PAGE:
We later learn how palm oil, like the greedily collected artefacts of African culture was exported out of Africa by Europeans.
Additionally, proverbs and allegorical stories illustrate the traditional African psyche, representing its interrelation with the supernatural world and natural environment. The fable of the Tortoise suggests the consequences of greed, but also serves as an explanation for why the tortoise has a rough shell. Similarly, the mosquito fable explains why the insect is attracted to human ears. Perhaps the most profound proverb is that which explains human fate, where the success of the individual depends both upon the ‘chi’ spirit, which may represent chance or fate, and the individual will.
Ibo Obi house, photographed by G. I. Jones, 1930, (22.)
In addition to poetry, one of the most powerful forms of traditional oral art is the ceremonial performance of the Egwugwu, the spiritual guardians and legislators of the clan. In African Literature Today, Eldred Durosimi compares the Ibo ritual to Eurasian performance art:
‘In spite of the fact that the village audience recognised some of the impersonators through their disguise, it was prepared nonetheless to accept them in their new identity, to enter into the mood of make-believe, sometimes with awe and sometimes with laughter. We are her quite close to the art of drama and the spirit of the secular theatre.’ Eldred Durosimi Jones (18.)
Perhaps the most striking evidence of the African oral tradition in Things Fall Apart is the presentation of a rich linguistic structure of everyday language.
When asked about Okonkwo’s assault, Ezinma says, ‘I cannot find a mouth to speak of it.’ Achebe deliberately preserves the metaphorical and symbolic forms of Ibo speech in their correct syntax.
Another metaphorical use of language is seen in personal names, which often reflect the concerns of individuals or personal character. Thus ‘Okonkwo’ means ‘manliness.’ The concern of Achebe for the preservation of traditional respect and honour for women and for the apparently feminine attributes of creativity and spirituality is seen in the repetition of the name ‘Nneka,’ or Mother is supreme.
Similarly, Achebe uses traditional Ibo names to emphasise the validity and deep spirituality of the Ibo religion, as opposed to Christianity. ‘Chuckwu’ is often described simply as ‘God,’ and the ‘Egwungwu’ spirit as ‘My Father.’
Thus, it can be seen that Chinua Achebe attempts to deconstruct both the Imperial conception of Africa, as a backward and uncivilised society, and what he believes to be the negative African outlook on traditional African culture. Achebe’s educational aim, in encouraging an appreciation of African culture, can therefore be seen in the detailed and accurate depiction of pre-colonial African life, in Things Fall Apart.
Integral to the success of Things Fall Apart is the simply told, but powerfully conveyed narrative structure of the novel. We are struck by the sincerity and objective style of the prose, and by the raw passion and energy conveyed through Achebe’s dramatic use of language and rhythm; Achebe’s novel seems to convey the living essence of a once proud and vital community.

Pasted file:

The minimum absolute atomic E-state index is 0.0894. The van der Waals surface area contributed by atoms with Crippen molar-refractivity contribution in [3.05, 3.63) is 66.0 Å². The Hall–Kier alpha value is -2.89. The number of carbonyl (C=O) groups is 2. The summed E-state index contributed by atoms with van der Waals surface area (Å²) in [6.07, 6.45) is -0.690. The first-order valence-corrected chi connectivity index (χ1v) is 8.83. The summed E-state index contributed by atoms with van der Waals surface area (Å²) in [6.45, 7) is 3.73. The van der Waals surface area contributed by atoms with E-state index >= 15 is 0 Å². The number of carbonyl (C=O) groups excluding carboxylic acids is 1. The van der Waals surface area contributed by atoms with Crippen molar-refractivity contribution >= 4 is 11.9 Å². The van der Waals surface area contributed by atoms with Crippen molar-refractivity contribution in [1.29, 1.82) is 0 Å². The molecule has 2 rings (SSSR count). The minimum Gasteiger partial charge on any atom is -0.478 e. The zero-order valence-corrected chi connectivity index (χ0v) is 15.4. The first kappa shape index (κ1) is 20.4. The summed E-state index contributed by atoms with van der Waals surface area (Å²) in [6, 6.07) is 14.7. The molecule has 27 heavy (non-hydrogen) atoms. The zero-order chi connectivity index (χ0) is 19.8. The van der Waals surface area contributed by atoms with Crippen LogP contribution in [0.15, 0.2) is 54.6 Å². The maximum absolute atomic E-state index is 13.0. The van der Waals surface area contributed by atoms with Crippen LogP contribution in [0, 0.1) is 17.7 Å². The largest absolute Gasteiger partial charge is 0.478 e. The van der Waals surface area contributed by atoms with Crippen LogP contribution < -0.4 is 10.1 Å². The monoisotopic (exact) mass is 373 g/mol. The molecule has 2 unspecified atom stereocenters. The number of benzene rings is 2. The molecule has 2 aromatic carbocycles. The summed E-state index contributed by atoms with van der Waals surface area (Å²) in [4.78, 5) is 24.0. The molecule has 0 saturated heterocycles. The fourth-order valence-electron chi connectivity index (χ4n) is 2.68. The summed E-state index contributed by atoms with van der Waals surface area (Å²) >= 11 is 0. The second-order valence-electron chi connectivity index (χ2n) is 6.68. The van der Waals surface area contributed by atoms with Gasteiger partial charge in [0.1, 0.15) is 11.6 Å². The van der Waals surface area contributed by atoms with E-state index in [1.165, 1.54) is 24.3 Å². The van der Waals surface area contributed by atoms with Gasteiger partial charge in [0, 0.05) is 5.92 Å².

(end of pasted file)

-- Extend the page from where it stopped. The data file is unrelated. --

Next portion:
Another reason for the success of Things Fall Apart, is the empathy which the author is able to generate within the reader for the Ibo community and their plight under Imperialism.
Despite its alien appearance to European readers, the culture and social order of the Ibo bears a striking resemblance to our own, and to earlier European traditions with which we can associate. The ethical, moral and religious institutions so familiar to us are all present in relative forms within Ibo society. Similarly, it is largely through our shared oral tradition in speech and verse, through the common poetry of language in everyday routine and ritual, that our empathy for traditional African culture is evoked.
Ultimately, however, the novel seems to represent an original literary form distinct from the conventions of the contemporary novel. Achebe’s tale seems to exist as a cultural entity in its own right, a work representative of the cultural psyche of a vigorous and noble society, much in the European tradition of epic tragedy. Perhaps Achebe achieves most success through the symbolic juxtaposition of Ibo oral and cultural heritage with the loss of their traditional psyche following European indoctrination and exploitation. This tragic sense of loss, of a way of life, and of the pre-colonial spirit, with its ‘ceremony of innocence,’ is evoked in the epigram found at the beginning of the novel:
Turning and turning in the widening gyre
The falcon cannot hear the falconer;
Things fall apart; the centre cannot hold;
Mere anarchy is loosed upon the world,
The blood-dimmed tide is loosed, and everywhere
The ceremony of innocence is drowned…’
From ‘The Second Coming’ by W. B. Yeats, 1919. (19.)